What is Feline Pica?

If your cat likes to constantly eat weird stuff, she may have Feline Pica.

You may have heard about humans suffering from pica—they eat things that aren’t meant to be a meal. It turns out the cats can also suffer from this condition. Called Feline Pica, this condition causes cats to eat non-edible items, such as plastic, rubber bands, wool, and paper. Not only is this strange, but it can also prove to be dangerous.

If you’ve noticed that your cat eats strange things, you may want to talk to your vet about feline pica and possible treatments. Let’s go over the basics of this condition.

The Causes of Feline Pica

There are several factors that contribute to feline pica.

Environmental Conditions
Is your cat lonely or bored? Your cat may be seeking attention; especially if there have been changes to her environment. She may develop pica because she lacks stimulation or is stressed by big changes.

Nutritional Deficiencies
Cats who aren’t getting adequate nutrients from their diet might resort to eating items such as plants or kitty litter. Pica may also develop if your cat isn’t getting enough fiber in her diet. Remember: cats are carnivores, so make sure their diets are balanced so they don’t try to find the nutrients on their own.

Medical Conditions
Underlying medical problems can lead to feline pica. These include feline immunodeficiency virus (FIV), hyperthyroidism, feline leukemia virus (FeLV), brain tumors, dental disease, parasites, and diabetes.

Certain breeds, such as Oriental breeds, are more prone to developing pica.

cat pica


Treatments for Feline Pica

As soon as you notice that your cat eating non-food items, a trip to the vet’s will help determine the cause and get her back on track. Your vet can help address underlying medical or behavioral conditions that cause pica to flare up.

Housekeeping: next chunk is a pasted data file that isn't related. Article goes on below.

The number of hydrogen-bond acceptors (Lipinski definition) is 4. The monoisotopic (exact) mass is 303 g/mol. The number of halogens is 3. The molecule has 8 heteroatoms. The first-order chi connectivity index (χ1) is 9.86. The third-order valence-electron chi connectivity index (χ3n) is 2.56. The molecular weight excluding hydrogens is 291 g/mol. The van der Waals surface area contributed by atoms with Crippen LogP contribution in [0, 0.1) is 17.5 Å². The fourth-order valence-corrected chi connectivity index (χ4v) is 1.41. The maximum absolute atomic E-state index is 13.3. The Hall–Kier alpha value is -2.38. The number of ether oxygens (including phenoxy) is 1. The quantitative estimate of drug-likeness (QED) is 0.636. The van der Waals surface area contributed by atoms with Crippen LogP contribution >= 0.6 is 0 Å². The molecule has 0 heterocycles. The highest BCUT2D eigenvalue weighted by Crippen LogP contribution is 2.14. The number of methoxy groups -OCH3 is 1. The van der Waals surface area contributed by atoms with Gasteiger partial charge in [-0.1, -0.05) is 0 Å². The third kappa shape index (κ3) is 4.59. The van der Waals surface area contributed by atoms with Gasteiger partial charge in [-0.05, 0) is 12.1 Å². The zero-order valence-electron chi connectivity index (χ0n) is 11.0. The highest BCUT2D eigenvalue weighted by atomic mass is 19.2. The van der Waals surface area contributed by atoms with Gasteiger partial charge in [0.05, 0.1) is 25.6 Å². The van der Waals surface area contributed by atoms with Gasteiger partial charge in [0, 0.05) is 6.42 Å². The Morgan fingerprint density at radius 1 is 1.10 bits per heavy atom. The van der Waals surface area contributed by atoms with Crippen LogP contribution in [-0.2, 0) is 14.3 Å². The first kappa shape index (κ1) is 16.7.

Here are a few tips to discourage your cat from eating things that she shouldn’t:

  • Talk to your vet to determine the best ways to enhance your cat’s diet if pica is due to a nutritional deficiency.
  • Fill your cat’s environment with things such as cat trees and a variety of toys. Interact with your cat to ensure she’s not lonely, anxious, bored, or stressed. Physical and mental stimulation could allow your cat to release energy in a positive way and may discourage her pica habits.
  • Replace the objects that your cat typically chews on with safe cat toys. If you can’t get rid of or replace potentially dangerous items, spay them with a feline-safe deterrent like Bitter Apple. As soon as you notice your cat eating something she shouldn’t, immediately remove the object and redirect her attention to something positive.
  • Never punish your cat for exhibiting symptoms pica—this could cause your cat to become even more anxious and stressed, exacerbating the problem.

Because pica can lead to intestinal obstruction, it’s important to keep an eye out for symptoms such as listlessness, vomiting, diarrhea, and constipation. If you notice these symptoms, consult with your veterinarian as soon as possible.

Patience is key when breaking from pica—your cat may have developed a long-term habit of eating non-food items. Because it’s considered an obsessive-compulsive disorder, you’ll need to figure out the cause and work backward from there. Remain diligent and work closely with your veterinarian for the best results.

Meet the Author: Amy Tokic

Amy Tokic is the Editor of Petguide.com, the flagship site to over 70 different pet communities, which offers pet parents a one-stop-info-shop for all things dog and cat related. Amy's been with PetGuide since the beginning, guided by the wisdom of her Shih Tzu mix and furry roommate, Oscar. Together, this pet power couple has their paw on the pulse of the pet industry, sniffing out trends, advice, news, tasty treat recipes and other tail-wagging stories.

The Flu: Not Just For Humans
Can Your Dog Get the Flu and What Can You Do About It?